Mpsc pattern vs direct invoke

I found an interesting code, which use mpsc pattern to use rocksdb.
Roughly, I have these problems:

  1. &mut self in Store member function impl is not neccssary.
  2. compared to direct use db instance in function impl, what is the pros and cons of mpsc pattern?


Even with SingleThreaded, almost all of RocksDB operations is multi-threaded unless the underlying RocksDB instance is specifically configured otherwise. SingleThreaded only forces serialization of column family alternations by requring &mut self of DB instance due to its wrapper implementation details.

// Copyright(C) Facebook, Inc. and its affiliates.
use std::collections::{HashMap, VecDeque};
use tokio::sync::mpsc::{channel, Sender};
use tokio::sync::oneshot;

#[path = "tests/"]
pub mod store_tests;

pub type StoreError = rocksdb::Error;
type StoreResult<T> = Result<T, StoreError>;

type Key = Vec<u8>;
type Value = Vec<u8>;

pub enum StoreCommand {
    Write(Key, Value),
    Read(Key, oneshot::Sender<StoreResult<Option<Value>>>),
    NotifyRead(Key, oneshot::Sender<StoreResult<Value>>),

pub struct Store {
    channel: Sender<StoreCommand>,

impl Store {
    pub fn new(path: &str) -> StoreResult<Self> {
        let db = rocksdb::DB::open_default(path)?;
        let mut obligations = HashMap::<_, VecDeque<oneshot::Sender<_>>>::new();
        let (tx, mut rx) = channel(100);
        tokio::spawn(async move {
            while let Some(command) = rx.recv().await {
                match command {
                    StoreCommand::Write(key, value) => {
                        let _ = db.put(&key, &value);
                        if let Some(mut senders) = obligations.remove(&key) {
                            while let Some(s) = senders.pop_front() {
                                let _ = s.send(Ok(value.clone()));
                    StoreCommand::Read(key, sender) => {
                        let response = db.get(&key);
                        let _ = sender.send(response);
                    StoreCommand::NotifyRead(key, sender) => {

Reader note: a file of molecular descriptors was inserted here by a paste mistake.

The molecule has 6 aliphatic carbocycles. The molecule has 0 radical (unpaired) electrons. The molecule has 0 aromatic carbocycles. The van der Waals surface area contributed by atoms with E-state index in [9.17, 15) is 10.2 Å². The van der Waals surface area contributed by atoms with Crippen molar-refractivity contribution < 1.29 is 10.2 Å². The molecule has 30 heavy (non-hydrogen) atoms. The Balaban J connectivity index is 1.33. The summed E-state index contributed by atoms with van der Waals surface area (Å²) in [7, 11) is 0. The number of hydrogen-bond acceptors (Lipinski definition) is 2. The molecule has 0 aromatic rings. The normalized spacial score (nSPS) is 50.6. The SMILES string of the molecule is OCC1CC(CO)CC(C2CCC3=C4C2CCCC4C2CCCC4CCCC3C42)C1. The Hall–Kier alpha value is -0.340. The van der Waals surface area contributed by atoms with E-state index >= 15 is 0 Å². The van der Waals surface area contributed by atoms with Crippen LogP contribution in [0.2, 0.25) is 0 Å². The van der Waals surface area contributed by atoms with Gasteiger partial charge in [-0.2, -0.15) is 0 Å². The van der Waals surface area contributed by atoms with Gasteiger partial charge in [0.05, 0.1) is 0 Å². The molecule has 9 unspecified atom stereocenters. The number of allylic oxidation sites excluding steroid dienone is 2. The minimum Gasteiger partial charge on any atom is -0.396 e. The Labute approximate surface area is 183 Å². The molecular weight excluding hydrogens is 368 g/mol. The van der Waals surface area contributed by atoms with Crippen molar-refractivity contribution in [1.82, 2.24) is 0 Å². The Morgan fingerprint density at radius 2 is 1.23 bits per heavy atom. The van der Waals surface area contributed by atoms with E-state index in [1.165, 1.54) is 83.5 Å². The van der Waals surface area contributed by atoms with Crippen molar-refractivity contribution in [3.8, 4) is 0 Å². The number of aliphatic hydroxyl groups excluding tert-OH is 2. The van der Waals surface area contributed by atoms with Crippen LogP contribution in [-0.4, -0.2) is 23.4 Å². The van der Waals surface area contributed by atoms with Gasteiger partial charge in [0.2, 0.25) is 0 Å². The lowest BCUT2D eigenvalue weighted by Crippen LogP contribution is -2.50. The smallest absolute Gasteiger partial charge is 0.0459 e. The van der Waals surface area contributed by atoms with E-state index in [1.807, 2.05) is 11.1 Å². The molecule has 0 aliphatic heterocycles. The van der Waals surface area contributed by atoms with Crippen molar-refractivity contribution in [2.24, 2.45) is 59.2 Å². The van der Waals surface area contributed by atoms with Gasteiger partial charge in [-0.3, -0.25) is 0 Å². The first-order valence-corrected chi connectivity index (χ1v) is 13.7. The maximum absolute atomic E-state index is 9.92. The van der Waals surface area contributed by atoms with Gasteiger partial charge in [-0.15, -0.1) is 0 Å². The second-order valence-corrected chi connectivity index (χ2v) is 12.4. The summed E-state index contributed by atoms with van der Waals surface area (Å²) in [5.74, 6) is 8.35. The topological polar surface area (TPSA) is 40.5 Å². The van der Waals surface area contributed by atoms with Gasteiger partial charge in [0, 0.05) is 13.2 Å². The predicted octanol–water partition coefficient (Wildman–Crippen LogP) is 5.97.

let response = db.get(&key);
                        match response {
                            Ok(None) => obligations
                            _ => {
                                let _ = sender.send(|x| x.unwrap()));
        Ok(Self { channel: tx })

    pub async fn write(&mut self, key: Key, value: Value) {
        if let Err(e) =, value)).await {
            panic!("Failed to send Write command to store: {}", e);

    pub async fn read(&mut self, key: Key) -> StoreResult<Option<Value>> {
        let (sender, receiver) = oneshot::channel();
        if let Err(e) =, sender)).await {
            panic!("Failed to send Read command to store: {}", e);
            .expect("Failed to receive reply to Read command from store")

    pub async fn notify_read(&mut self, key: Key) -> StoreResult<Value> {
        let (sender, receiver) = oneshot::channel();
        if let Err(e) = self
            .send(StoreCommand::NotifyRead(key, sender))
            panic!("Failed to send NotifyRead command to store: {}", e);
            .expect("Failed to receive reply to NotifyRead command from store")

The official name for the mpsc pattern you are seeing is the Actor Model.

The general idea is to create some sort of self-contained object and make sure the only way the outside world can modify its state is by sending messages to this object. Dong things this way gives the actor full control over how it is manipulated and makes things like asynchrony and concurrency really easy to do. You can send a message and can go to sleep until it is delivered, and it's trivial to give multiple components the ability to talk to the actor by just cloning the channel's Sender.

You also get nice things like backpressure for free. For example, if the actor can't handle messages fast enough, a fixed number of messages will be buffered before sends block. That force the message producer to either slow down or shed load, preventing you from overloading the rest of the system. You see this pattern all the time in high performance applications - buffer a bit so you can deal with spikes in load, then start rejecting new work until you've got capacity again.

The downside is that sending messages requires you to create an explicit message type for each operation and then implement some sort of handler for that message - something that can get pretty tedious if your object has a large public API (i.e. it wants to support lots of types of messages). It also means you aren't guaranteed that the database is still open (e.g. maybe the actor triggered a panic and the receiving channel was closed when the actor died) and the async-by-default nature of actors can be a pain to work with.

It's totally possible to use something like a Arc<Mutex<...>> to give multiple components access to the same database and then call methods on it, but that comes with tradeoffs of its own. For example,
now multiple components are able to modify the database so it's harder to figure out when something was changed or what sequence of calls triggers an edge case. It also makes the ownership story of your app a bit more complex.


This blog post discusses the actor model in the context of Rust: Actors with Tokio – Alice Ryhl


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